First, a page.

The rapid development of AI has been well documented in the media this year. Chatbots are now incredibly proficient at replicating human designs and writing styles. Fraudsters will use AI to make their attempts to fool you more believable. Beware that AI can create convincing emails, websites, text messages, adverts, social media posts and human conversation.
Below are some examples of popular scams.
Fake or spoofed online stores
It can be difficult to spot a fake, fraudulent or scam website. Fraudsters can be extremely cunning and use their expertise to create convincing websites.
How to identify and avoid this scam:
- Check the URL – Look for subtle misspellings or incorrect domains.
- Check the website is secure – A secure website’s URL should begin with ‘https’ – the ‘s’ stands for secure. Additionally, a padlock icon next to the URL in the browser indicates that the site uses encryption to protect your data.
- Check for red flags – Poor design quality, low-resolution images, spelling mistakes or grammatical errors are all signs of a website being fake/spoofed.
- Check for reviews – Complete a search using the website’s name with the word ‘reviews’ or ‘scam’ to see if other users have reported it as fraudulent.
Fake social media advertisements
Fraudsters create advertisements with discounted prices to entice shoppers through the use of social media. They are designed to look legitimate but are created by scammers with malicious intent.
How to avoid this scam:
- Verify the brand’s official page – Visit the brand’s official social media page to see if the same offer has been posted.
- Research the offer – Search the product or deal online to see if it is offered across multiple platforms.
- Check comments on the ads – Comments will often be left on posts calling them out as scams.
- Check the URL – If the ad takes you to a website, check the URL is correct and the site is secure (https and padlock).
Phishing attempts often include emails or text messages where scammers will pose as trustworthy entities to deceive you into providing sensitive information, such as login credentials, debit or credit card numbers and/or personal details. They will often create a sense of urgency, fear or curiosity, prompting you to act quickly without due diligence.
How to avoid this scam (emails):
- Urgent action – Emails threatening a negative consequence, or a loss of opportunity unless urgent action is taken, are often phishing emails.
- Suspicious links or attachments – If you receive any emails that contain links, hover your mouse over, but do not click the link. Look at the address that pops up when you hover over the link and ask yourself if the address matches the link that was typed in the message.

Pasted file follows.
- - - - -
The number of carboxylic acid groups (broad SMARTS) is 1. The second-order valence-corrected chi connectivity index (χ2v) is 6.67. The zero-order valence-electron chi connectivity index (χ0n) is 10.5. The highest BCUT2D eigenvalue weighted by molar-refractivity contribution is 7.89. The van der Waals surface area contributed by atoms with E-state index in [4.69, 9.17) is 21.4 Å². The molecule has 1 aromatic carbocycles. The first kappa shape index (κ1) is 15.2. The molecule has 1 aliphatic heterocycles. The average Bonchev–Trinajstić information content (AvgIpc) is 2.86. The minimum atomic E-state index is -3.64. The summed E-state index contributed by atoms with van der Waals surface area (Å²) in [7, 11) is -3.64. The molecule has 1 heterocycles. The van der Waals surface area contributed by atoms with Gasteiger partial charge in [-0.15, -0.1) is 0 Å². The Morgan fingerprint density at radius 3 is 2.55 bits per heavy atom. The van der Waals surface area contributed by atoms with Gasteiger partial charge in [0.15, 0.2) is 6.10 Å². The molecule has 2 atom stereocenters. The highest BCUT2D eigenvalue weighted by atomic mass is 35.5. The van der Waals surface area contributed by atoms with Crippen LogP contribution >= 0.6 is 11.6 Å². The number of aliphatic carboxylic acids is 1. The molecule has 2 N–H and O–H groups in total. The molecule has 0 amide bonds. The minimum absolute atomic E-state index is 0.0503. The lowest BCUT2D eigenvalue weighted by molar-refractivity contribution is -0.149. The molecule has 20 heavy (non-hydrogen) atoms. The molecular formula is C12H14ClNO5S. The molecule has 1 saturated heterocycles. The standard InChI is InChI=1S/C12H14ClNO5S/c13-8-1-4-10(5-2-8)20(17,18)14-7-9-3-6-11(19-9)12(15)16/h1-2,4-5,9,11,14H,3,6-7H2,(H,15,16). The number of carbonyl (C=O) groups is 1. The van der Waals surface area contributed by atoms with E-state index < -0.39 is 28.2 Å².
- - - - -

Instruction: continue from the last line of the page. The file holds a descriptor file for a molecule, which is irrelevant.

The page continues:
- Mismatched email domains – If an email allegedly originates from (say) Amazon, but the domain name reads as something else, such as Gmail, you can report the email as a phishing attack to firstname.lastname@example.org.
- Generic greetings – If the message you have received starts with a generic ‘Dear Sir or Madam’, this is a good indication of a phishing attempt.
- Bad spelling and grammar – Legitimate businesses go out of their way to proofread their emails. If an email contains spelling mistakes or improperly worded sentences, it’s likely a phishing attempt.
How to avoid this scam (text messages):
- Verify the phone number – Whenever you get a text you were not expecting or from someone you do not know, it is good practice to do an internet search for the number to see who it is associated with.
- Suspicious links or attachments – On some mobile devices you can hold your finger on a link for a second or two in order to check the destination of where the link takes you. If that location differs from how the link is written within the text, it is a good indication of a fraudulent attempt.
- Don’t engage – Never click links, reply to text messages or call numbers you do not recognise. Do not respond, even if the message requests that you ‘text STOP’ to end messages. If you believe the text to be fraudulent, you can report it to your mobile phone provider by forwarding it for free to 7726.
- Update your device –Make sure your phone and security apps are updated to the latest version. Consider installing anti-malware software on your device, if available, for added security.
Too good to be true offers
All of the above scams may use enticing ‘too good to be true’ offers as an attempt to lure shoppers in during Black Friday and Cyber Monday. Exercise caution and scepticism when encountering promotions that seem excessively generous or unrealistic.
Scammers often utilise the holiday season to impersonate bank representatives, seeking sensitive information. Remember, we will never ask you for one-time passcodes or online banking passwords. If you receive any unsolicited calls requesting personal details, hang up immediately and contact us.
If you believe you have fallen for a scam, please speak to your private banking team or Relationship Manager in the first instance. You can also contact the Private Bank Team on +44 (0) 1933 543 600 or the Racing Bank on +44 (0) 1933 543 543.